18. World Health Organization. Data systems, a road safety manual for decision-makers and practitioners. World health organization, Geneva, 2010. Available from URL: http:// www.who.int. (Accessed: 2016 Feb 29).
  19. Hatamabadi HR, vafaee R, Haddadi M, Abdalvand A, Soori H. Necessity of an integrated road Traffic injuries surveillance system: a community based study. Traffic inj prev 2011; 12(4): 358-62 (In Persian).
  20. Laflamme L, Hasselberg M, Burrows S. 20 years of research on socioeconomic inequality and children's—unintentional injuries understanding the cause-specific evidence at hand. International journal of pediatrics. 2010 Jul 25;2010: 33.
  21. Bakhtiyari M, Soori H. Epidemiology of traffic crashes outcomes and related factors in Iran 2010. Journal of Safety Promotion and Injury Prevention 2013; 1(3): 150-9 (In Persian).
  22. Saadat S, Soori H. Epidemiology of traffic injuries and motor vehicles utilization in the Capital of Iran: A population based study. BMC public health. 2011 Dec 1;11(1):488.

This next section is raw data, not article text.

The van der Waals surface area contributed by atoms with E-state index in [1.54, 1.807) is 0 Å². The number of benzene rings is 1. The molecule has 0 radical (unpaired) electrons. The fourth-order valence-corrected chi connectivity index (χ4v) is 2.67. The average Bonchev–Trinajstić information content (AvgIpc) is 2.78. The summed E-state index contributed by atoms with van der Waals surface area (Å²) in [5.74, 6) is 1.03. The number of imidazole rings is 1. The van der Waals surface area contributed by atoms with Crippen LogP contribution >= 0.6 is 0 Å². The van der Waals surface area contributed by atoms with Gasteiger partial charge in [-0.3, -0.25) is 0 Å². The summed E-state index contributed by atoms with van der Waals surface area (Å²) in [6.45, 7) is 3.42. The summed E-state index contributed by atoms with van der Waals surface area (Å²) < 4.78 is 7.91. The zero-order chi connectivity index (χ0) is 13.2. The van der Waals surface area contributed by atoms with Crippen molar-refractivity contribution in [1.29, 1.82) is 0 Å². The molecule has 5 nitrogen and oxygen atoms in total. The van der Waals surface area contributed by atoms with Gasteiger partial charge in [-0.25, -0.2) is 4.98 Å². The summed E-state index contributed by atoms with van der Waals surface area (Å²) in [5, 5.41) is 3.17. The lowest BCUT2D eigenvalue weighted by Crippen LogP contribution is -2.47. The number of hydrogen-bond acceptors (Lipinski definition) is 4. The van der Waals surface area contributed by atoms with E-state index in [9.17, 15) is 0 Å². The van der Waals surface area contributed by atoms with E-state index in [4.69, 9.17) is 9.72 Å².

23. Khorshidi A, Ainy E, Sabagh M, Soori H. Traffic injury data collection in Iran, challenges and solutions. Journal of Safety Promotion and Injury Prevention, 2015; 3(1):35-40 (In Persian).
  24. Moradi A, Rahmani K, Hoshmandi SM, Rahimi SH, Khorshidi A. An overview of the situation of traffic accidents in Iran in comparison with other countries. Journal of legal medicine. 2016; 22(1):45-53 (In Persian).
  25. Mirzaei M, Mahdavi M, Fallahzade H, Montazer M.  Trend of Traffic Accidents and Deaths in Yazd within 2007-2012. Tolooebehdasht Journal: 2013; 14(6):41-9 (In Persian).
  26. Parvin S, Daneshi N, Jamshidi M, Alizadeh Barzian M, Alizadeh Barzian K. An Epidemiologic Study of Traffic Accidents in Behbahan City during 2006-2014. Journal of Health Research in Community. Autumn 2017; 3(3): 46-57 (In Persian).